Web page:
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SoftBank seeks to avoid WeWork's commitments with new investments: sources



NEW YORK (Reuters) – SoftBank Group Corp. ( 9984.T ) seeks to become a majority owner of WeWork without taking on the mandatory leases of the US office-sharing company, according to people familiar with the matter.

FILE PHOTO: A WeWork logo is seen outside its offices in San Francisco, California, USA September 30, 2019. REUTERS / Kate Munsch / File Photo

SoftBank offers a $ 5 billion funding line as The We Company, the parent to New York-based WeWork, is considering a proposal from JPMorgan Chase & Co ( JPM.N ) on a debt package of similar size from banks and institutional investors.

WeWork could run out of cash next month without new funding, sources say, after the company withdrew plans in September for an initial public offering (IPO). It left the IPO as investors questioned the big losses, the sustainability of the business model and the way WeWork was run by its co-founder and former CEO Adam Neumann, who now serves as chairman.

Over the weekend, a special board of directors set up by The We Company worked to evaluate the funding proposals, funded by the influence of SoftBank and Neumann, and worked around the clock with their advisors to reach a consensus, the sources said. The negotiations could be triggered next week, one of the sources warned.

SoftBank and the $ 100 billion Vision Fund own approximately one-third of WeWork through previous investments totaling $ 10.6 billion.

SoftBank's latest offering values ​​WeWork at less than $ 10 billion, according to two sources, a fraction of $ 47 billion it awarded it in January in a previous round of fundraising.

RENTAL OBLIGATIONS

While the division of SoftBank's contribution between equity and debt is still negotiated, the investments can make it the majority owner of WeWork. If this were to be translated into formal voting control for SoftBank, it could force it to consolidate the loss-making company on the balance sheet, the sources said.

This, in turn, could cause SoftBank to assume WeWork obligations, which include long-term leases for office space that it refurbishes and leases under short-term contracts, according to the sources. WeWork had $ 18 billion in long-term leases from the end of June, according to the latest public financial disclosure. It also had $ 1.3 billion in net debt.

SoftBank has been keen not to burden its balance sheet further, given its net debt of around 5 trillion yen ($ 46 billion) at the end of June, more than half of the market value of 9 trillion yen, according to the Japanese technology conglomerate's latest quarterly income statement.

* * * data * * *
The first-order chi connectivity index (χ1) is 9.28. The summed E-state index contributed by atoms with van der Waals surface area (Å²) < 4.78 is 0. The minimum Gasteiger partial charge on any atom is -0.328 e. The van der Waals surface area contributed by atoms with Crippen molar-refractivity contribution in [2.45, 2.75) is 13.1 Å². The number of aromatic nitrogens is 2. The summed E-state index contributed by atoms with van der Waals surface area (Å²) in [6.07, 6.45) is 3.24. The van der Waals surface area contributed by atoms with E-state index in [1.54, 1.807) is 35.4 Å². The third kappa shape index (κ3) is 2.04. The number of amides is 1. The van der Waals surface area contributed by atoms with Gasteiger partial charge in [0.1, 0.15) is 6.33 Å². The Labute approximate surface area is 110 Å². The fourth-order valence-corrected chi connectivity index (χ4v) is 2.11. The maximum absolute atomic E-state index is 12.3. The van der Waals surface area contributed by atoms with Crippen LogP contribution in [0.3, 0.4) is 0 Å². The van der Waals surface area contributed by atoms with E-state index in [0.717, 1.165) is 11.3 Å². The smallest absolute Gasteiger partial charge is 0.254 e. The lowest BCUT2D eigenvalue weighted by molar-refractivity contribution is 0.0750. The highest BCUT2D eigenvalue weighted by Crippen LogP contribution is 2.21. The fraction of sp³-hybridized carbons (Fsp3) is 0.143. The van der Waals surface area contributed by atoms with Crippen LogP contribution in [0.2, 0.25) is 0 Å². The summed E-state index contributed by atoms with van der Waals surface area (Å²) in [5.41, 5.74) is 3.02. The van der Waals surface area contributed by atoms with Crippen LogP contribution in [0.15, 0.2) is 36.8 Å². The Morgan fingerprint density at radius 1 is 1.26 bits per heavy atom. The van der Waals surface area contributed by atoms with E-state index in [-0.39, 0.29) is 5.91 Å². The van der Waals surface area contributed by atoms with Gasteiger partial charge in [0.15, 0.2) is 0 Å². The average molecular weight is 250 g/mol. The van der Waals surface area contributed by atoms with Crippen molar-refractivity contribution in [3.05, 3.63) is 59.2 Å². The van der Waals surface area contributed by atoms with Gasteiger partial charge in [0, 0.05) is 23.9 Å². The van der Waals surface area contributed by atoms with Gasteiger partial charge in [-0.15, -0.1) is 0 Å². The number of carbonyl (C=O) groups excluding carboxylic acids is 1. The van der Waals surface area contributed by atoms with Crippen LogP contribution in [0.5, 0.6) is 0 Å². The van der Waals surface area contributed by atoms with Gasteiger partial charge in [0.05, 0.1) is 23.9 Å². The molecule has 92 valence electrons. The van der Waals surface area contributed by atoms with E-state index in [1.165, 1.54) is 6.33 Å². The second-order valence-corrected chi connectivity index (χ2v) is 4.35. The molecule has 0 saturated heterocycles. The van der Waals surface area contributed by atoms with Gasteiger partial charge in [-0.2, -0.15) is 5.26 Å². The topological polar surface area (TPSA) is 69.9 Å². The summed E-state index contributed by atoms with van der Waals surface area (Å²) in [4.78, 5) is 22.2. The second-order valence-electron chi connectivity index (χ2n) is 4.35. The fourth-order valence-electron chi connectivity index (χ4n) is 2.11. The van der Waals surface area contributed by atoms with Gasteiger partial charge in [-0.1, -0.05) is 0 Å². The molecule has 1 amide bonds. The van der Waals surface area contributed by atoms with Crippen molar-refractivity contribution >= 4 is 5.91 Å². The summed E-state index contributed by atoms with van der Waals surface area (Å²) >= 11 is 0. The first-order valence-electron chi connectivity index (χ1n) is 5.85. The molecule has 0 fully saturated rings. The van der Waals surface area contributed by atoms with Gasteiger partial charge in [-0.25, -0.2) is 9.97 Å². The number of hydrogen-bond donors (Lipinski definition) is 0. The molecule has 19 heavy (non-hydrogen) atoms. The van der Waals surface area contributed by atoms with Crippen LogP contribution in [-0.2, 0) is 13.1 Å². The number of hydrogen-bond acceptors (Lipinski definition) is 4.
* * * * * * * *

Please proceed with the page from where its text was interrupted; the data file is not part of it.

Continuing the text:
One way for SoftBank to avoid assuming formal control of WeWork that would lead to accounting consolidation would be to accept non-voting shares for any equity investment. However, it is not clear how SoftBank plans to structure the agreement.

SoftBank also wants to negotiate with WeWork a previous commitment for a $ 1.5 billion investment in warrants due in April at a valuation of $ 47 billion, according to the sources.

The sources asked not to be identified because the overlays are confidential.

A spokeswoman for WeWork declined to comment.

LAYOFFS COMING

In the face of a cash crunch, WeWork is trying to slow the expansion, reducing the number of new real estate contracts they take on.

The board of We Company has also agreed on a cost-saving plan that includes layoffs, two sources said, without divulging further details. The cuts will happen in the coming weeks, the sources added.

Job cuts in the United States could come in the first week of November, one of the sources said. Loss of work is also expected in other parts of the world, the source added.

We Company & # 39; s seven-member board had two directors in charge of representing the interests of all investors in the company by sitting on the special committee and reviewing the funding plans, Reuters reported earlier this week.

One is Bruce Dunlevie, who is a general partner of WeWork shareholder Benchmark Capital. The other is Lew Frankfort, who is the former CEO of luxury bag manufacturer Coach.

The board's advisors include investment bank Perella Weinberg Partners LP and law firms Skadden, Arps, Slate, Meagher & Flom LLP and Wilson Sonsini Goodrich & Rosati, one of the sources said.

Representatives of Perella Weinberg, Skadden and Wilson Sonsini did not immediately respond to requests for comment.

JPMorgan has not agreed to sign the debt package, and WeWork is waiting to see how much capital the bank will be able to raise from other lenders and credit investors. The debt package is split between about $ 1 billion in secured debt, $ 2 billion in unsecured debt and $ 1.5 billion to $ 2 billion in credit letters, two sources said.

A spokesman for JPMorgan declined to comment.

WeWork may try to combine SoftBanks and JPMorgan financing packages in one form or another, after the latter has completed its debt financing efforts, the sources said.

Reporting by Joshua Franklin, Greg Roumeliotis and Mike Spector in New York; Additional reporting by Anirban Sen in Bengaluru; Editing by Martin Howell and Matthew Lewis

Our Standards: The Thomson Reuters Trust Principles.

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